Matthew Yat Sun Sin (author), Jim Lucas (thesis supervisor), Daryl Busby (second reader), Trinity Western University GSTS (Degree granting institution)
This research aims to suggest the various key leadership development roles of a lead pastor that will significantly influence the future development of effective spiritual leaders at a local church setting. By reviewing the current literature and biblical foundations, and interviewing the lead pastors and lay leaders/pastors of selected Chinese churches at Greater Vancouver Area, British Columbia, the author developed a contour or paradigm that defines effective spiritual leadership as a holistic personal life development, which includes seven ingredients: Passionate Affection for God, the Servanthood Character of Jesus, Self-understanding and Identity in Christ, Authentic Community Life, Emotionally Healthy Life, Self-differentiated Competence, and Ministry and Life Transformation; and also suggested a common set of the key roles of a lead pastor – Team Builder, Community Developer, Mentor, Group Trainer, Discipler and Coach - that are essential for developing effective spiritual leaders at Chinese churches of Canada.
Peter Kwok-Ping Choy (author), Larry Perkins (thesis supervisor), Daryl Busby (second reader), Trinity Western University GSTS (Degree granting institution), Hing-Kau (Jason) Yeung (external examiner)
Assuming the potential practice of egocentric and works-based moralism in the Chinese Christian community in Metro Vancouver, this project investigates the validity of applying a redemptive-historical preaching paradigm to the community that may address this moralistic problem. This preaching paradigm emphasizes Christocentric, grace-based and pneumatic aspects in the redemptive truth, and this paper argues that from a gospel-kingdom perspective this triple-emphasis of proclamation provides the most effective solution to the matter and that only "through this proclamation by the Holy Spirit" generates a genuine spiritual formation in Christian life (true love and obedience towards God).
Albert T. Y. Kwan (author), Daryl Busby (thesis supervisor), Curtis Congo (second reader), Brian Cooper (external examiner), Trinity Western University GSTS (Degree granting institution)
This research project probed the question, “How do participants in an evangelism training program assess its impact on their ability, confidence and enthusiasm in sharing their faith to non-believers?” Current research suggests that although “evangelicals” firmly believe in the exclusivism of the Gospel message, few actually tell others about this message (a practice called “witnessing to others”). However, current research also suggests that when evangelicals are trained and encouraged to tell others, their confidence and skill level in witnessing is increased. The project reviews both historical and current theological understandings of the term “evangelism”. The project also probes some of the ethical issues related to the motives and reasons for witnessing to others. The project then culminates by presenting the findings of a phenomenological study of thirty people from selected Chinese churches in Calgary who participated in a training program designed to enhance their confidence and skill in witnessing to others.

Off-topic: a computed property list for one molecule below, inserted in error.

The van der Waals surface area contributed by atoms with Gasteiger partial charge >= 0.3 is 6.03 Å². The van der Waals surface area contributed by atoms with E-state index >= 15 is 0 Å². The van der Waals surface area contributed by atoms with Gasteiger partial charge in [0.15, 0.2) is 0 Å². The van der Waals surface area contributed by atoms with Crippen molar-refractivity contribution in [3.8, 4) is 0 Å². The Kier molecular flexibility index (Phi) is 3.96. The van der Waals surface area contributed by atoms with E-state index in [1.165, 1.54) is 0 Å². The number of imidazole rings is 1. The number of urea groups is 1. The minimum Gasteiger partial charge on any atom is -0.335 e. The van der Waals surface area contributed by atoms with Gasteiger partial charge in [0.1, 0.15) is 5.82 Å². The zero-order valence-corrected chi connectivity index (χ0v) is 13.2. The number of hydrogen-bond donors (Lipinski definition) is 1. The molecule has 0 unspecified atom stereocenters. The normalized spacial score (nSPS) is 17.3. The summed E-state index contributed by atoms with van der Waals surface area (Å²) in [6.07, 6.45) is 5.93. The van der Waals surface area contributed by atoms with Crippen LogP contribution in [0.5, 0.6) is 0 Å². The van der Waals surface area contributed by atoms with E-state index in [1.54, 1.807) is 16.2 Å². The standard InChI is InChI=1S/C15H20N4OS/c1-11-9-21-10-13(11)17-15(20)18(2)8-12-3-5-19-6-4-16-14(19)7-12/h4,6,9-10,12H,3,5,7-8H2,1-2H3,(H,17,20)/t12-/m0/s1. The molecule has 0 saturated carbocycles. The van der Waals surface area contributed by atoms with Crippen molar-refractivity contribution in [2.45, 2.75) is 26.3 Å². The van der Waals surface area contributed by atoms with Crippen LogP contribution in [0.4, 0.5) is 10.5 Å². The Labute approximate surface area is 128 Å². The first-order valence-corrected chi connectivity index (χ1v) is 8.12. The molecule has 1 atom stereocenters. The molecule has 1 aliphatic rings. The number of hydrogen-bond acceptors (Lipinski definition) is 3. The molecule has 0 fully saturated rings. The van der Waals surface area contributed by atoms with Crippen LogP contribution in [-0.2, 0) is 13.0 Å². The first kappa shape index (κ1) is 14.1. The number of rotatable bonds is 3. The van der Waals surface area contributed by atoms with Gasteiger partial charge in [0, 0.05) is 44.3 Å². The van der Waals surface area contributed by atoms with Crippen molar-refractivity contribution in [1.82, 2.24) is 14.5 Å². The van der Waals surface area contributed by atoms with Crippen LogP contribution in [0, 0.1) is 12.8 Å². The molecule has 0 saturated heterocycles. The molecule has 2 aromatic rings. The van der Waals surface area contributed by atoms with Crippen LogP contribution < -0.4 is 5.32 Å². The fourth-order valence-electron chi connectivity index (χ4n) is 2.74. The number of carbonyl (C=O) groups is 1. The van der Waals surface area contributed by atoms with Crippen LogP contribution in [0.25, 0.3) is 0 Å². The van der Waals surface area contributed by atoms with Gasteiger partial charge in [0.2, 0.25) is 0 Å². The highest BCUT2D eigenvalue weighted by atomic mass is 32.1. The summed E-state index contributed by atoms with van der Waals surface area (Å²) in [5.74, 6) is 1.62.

Michael Mawhorter (author), Lyle Schrag (thesis supervisor), Archie Spencer (second reader), Trinity Western University GSTS (Degree granting institution), Randy Wollf (third reader)
This study looked at organizational culture in a church context, exploring whether understanding and leveraging a church's culture helps focus ministry and maximizes effectiveness. The research used What Is Your Church's Personality, by Philip D. Douglass, in the ministry context of Ladner Baptist Church, Ladner B.C. There were three components to the research: 1. Thirty-five opinion leaders in the congregation took a personality survey with results plotted on a wheel of eight church personalities. 2. A meeting to report the results, with opportunity for feedback and discussion. 3. A follow up interview to assess whether the leadership found this process helpful in understanding their culture and leveraging it for greater effectiveness in ministry and outreach. The result of this project demonstrated that the survey accurately identified the church's personality and the supplemental material on each personality gave valuable insights into how to leverage that culture for greater effectiveness.